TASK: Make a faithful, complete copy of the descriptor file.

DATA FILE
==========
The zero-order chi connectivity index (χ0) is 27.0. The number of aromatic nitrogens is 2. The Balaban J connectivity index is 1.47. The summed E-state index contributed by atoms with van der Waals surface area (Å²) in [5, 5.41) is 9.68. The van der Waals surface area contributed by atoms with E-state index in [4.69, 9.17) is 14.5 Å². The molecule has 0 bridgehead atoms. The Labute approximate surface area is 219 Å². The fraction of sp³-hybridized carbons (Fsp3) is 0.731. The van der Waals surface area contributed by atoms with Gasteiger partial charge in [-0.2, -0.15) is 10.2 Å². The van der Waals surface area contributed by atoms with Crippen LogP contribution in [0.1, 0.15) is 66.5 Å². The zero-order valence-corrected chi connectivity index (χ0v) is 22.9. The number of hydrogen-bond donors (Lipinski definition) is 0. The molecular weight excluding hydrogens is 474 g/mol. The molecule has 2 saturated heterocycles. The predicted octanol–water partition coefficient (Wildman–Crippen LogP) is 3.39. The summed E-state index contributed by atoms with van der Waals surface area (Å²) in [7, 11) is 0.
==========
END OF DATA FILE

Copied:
The zero-order chi connectivity index (χ0) is 27.0. The number of aromatic nitrogens is 2. The Balaban J connectivity index is 1.47. The summed E-state index contributed by atoms with van der Waals surface area (Å²) in [5, 5.41) is 9.68. The van der Waals surface area contributed by atoms with E-state index in [4.69, 9.17) is 14.5 Å². The molecule has 0 bridgehead atoms. The Labute approximate surface area is 219 Å². The fraction of sp³-hybridized carbons (Fsp3) is 0.731. The van der Waals surface area contributed by atoms with Gasteiger partial charge in [-0.2, -0.15) is 10.2 Å². The van der Waals surface area contributed by atoms with Crippen LogP contribution in [0.1, 0.15) is 66.5 Å². The zero-order valence-corrected chi connectivity index (χ0v) is 22.9. The number of hydrogen-bond donors (Lipinski definition) is 0. The molecular weight excluding hydrogens is 474 g/mol. The molecule has 2 saturated heterocycles. The predicted octanol–water partition coefficient (Wildman–Crippen LogP) is 3.39. The summed E-state index contributed by atoms with van der Waals surface area (Å²) in [7, 11) is 0.